"Child-friendly justice – perspectives and experiences of professionals" - European Union Agency for Fundamental Rights (FRA) Report
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“We cannot allow children to be confused or stressed when they participate in judicial proceedings,” says FRA’s interim Director Constantinos Manolopoulos. “The EU and its Member States have an obligation to ensure that child rights are respected and fulfilled. This is especially the case for judicial proceedings. Member States should also ensure that the Council of Europe guidelines on child-friendly justice are applied in daily practice by everyone involved.”
Improving child rights’ protection in judicial systems is addressed by the United Nation’s Convention on the Rights of the Child (CRC), which all EU Member States have ratified. The Council of Europe produced special guidelines on child-friendly justice because this is an issue which affects many children. For example, around 74,000 children were victims of crime and 495,000 were affected by divorce in 11 EU Member States in 2010.
FRA research reveals that child participation practices vary widely not just across, but also within, Member States, and these practices are not always child-friendly. This points to a need for clear and consistent standards and guidelines which should be systematically monitored. The research also identified the need for awareness raising measures and the special training of professionals.
The key findings relate to specific child rights, for example:
- In recent years respect and fulfilment of the child’s right to be heard has improved, particularly in criminal proceedings. In civil proceedings children are not always heard. Greater efforts are needed to ensure that children are heard in safe and child-friendly rooms, using techniques appropriate for a child’s age and maturity. Children should be heard in as few hearings as possible involving a small number of well-trained professionals;
- National legislation often contains provisions on the right to information, but in practice there is significant variation in the way children are informed, when, by whom, about what and how. Regular, child-friendly information and material about child rights and judicial procedures, tailored to the child’s age, throughout the proceedings, can improve their trust in justice;
- Most Member States have made significant efforts to guarantee the child’sright to privacy and their right to protection from harm and re-traumatisation, especially in criminal proceedings. In practice, however, protective measures are often under-utilised. Separate rooms to prevent contact with defendants and the use of video recordings and video links by trained professionals in courtrooms and police stations should become standard practice in the EU to protect children adequately;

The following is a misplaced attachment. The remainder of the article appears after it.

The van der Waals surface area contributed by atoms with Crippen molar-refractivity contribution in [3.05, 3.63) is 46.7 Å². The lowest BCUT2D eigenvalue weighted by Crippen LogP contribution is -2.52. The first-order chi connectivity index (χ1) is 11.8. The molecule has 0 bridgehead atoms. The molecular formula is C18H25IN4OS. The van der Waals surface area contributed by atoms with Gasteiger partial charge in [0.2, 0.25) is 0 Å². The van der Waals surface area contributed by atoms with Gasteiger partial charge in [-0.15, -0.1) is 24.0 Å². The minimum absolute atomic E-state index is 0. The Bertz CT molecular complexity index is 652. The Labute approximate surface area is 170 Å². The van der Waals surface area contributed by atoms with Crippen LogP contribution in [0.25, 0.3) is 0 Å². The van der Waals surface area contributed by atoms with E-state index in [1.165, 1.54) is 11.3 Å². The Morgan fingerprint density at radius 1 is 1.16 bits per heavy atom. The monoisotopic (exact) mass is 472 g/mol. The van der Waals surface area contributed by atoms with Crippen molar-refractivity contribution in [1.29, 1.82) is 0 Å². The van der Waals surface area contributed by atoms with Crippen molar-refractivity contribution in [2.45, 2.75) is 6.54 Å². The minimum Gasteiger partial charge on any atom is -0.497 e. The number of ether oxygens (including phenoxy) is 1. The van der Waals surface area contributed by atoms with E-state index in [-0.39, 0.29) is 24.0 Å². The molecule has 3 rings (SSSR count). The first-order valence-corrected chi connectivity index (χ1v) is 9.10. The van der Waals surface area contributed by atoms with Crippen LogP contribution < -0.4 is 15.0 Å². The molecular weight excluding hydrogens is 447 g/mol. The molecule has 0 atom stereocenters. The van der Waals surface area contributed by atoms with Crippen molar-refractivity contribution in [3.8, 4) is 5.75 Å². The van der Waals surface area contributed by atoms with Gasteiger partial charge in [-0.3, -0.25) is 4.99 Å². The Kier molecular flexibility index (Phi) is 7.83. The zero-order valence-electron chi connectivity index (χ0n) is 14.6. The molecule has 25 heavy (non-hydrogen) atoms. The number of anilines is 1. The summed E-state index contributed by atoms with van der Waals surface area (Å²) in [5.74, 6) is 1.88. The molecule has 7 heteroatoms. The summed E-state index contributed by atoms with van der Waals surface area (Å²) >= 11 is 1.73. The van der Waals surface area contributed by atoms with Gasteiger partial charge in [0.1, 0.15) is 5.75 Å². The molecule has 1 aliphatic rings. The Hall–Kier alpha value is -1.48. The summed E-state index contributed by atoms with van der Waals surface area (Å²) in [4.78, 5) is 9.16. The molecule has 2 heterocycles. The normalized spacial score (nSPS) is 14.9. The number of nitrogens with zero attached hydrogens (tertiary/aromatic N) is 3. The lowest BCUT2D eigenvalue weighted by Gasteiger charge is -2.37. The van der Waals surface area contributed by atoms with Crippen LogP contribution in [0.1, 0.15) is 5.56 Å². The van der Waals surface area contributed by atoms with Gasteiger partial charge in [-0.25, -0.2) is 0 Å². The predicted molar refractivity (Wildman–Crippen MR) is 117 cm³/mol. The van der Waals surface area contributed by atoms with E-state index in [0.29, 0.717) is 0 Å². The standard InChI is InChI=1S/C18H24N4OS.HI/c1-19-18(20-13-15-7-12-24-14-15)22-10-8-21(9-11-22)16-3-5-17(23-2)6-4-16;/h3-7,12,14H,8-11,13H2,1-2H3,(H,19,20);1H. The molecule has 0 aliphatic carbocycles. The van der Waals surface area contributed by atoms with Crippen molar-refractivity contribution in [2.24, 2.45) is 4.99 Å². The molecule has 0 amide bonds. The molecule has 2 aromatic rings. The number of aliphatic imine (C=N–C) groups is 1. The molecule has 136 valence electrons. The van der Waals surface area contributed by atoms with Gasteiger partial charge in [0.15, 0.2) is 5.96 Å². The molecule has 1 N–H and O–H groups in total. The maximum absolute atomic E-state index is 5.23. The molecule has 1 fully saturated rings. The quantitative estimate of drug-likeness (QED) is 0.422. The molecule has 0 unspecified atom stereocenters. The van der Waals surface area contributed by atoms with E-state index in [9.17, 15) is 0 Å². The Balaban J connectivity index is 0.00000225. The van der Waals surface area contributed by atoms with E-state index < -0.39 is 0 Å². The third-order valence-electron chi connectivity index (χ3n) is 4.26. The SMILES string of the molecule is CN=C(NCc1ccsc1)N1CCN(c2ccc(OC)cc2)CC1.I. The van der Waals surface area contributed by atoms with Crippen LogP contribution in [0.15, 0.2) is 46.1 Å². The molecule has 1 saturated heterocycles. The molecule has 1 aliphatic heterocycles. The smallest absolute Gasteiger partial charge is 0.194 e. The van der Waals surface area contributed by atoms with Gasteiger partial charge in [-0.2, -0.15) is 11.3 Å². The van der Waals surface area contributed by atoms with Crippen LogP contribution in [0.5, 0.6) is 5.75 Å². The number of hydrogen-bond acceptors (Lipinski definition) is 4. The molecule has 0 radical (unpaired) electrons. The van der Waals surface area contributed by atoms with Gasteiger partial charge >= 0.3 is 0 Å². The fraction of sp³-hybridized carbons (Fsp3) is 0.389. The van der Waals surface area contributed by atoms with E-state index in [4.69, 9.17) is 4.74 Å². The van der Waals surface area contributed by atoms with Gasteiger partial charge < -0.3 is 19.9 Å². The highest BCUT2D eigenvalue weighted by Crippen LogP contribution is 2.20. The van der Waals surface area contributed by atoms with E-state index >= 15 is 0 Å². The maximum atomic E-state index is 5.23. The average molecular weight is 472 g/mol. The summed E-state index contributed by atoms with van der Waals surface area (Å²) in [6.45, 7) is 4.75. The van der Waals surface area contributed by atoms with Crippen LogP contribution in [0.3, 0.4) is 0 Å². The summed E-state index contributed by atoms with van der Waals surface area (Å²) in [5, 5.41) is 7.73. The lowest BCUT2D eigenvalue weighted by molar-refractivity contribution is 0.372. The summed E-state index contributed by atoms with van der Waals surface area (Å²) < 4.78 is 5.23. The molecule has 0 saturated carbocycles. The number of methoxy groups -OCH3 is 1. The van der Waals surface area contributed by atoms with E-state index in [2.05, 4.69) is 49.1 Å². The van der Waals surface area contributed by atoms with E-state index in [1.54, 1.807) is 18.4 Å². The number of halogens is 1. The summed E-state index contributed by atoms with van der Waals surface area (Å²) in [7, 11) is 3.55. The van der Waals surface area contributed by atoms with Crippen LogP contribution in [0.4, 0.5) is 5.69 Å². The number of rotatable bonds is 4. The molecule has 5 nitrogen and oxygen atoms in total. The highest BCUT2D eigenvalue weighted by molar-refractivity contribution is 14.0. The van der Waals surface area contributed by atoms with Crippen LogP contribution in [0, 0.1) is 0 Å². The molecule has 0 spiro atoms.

- Despite legal provisions on equal treatment, staff often lack the expertise to deal with children in vulnerable situations, such as those with disabilities or those with a minority ethnic background. There is a need to ensure that children’s access to justice and their treatment in judicial proceedings is effectively monitored to prevent any discrimination. Access to legal aid and support for children in vulnerable situations should be facilitated.
The report also highlights a number of examples of promising practices.
To read the report and related material: Child-friendly justice – perspectives and experiences of professionals, see the press pack.
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Notes to editors:
- FRA is mandated to provide evidence-based advice to EU and national decision makers, thereby contributing to more informed and better targeted debates and policies on fundamental rights.
- The findings are based on interviews with professionals who are in daily contact with child victims or witnesses in judicial proceedings in 10 EU Member States – Bulgaria, Croatia, Estonia, Finland, France, Germany, Poland, Romania, Spain and the UK.
- They also draw on the European Commission’s analysis of statistical data,legislation and policies collected from all EU Member States on children’s involvement in judicial proceedings.
- The findings will also be discussed during two live Euranet Plus radio debates with Members of the European Parliament on 5 May.
- A report on the children’s perspectives and experiences will follow.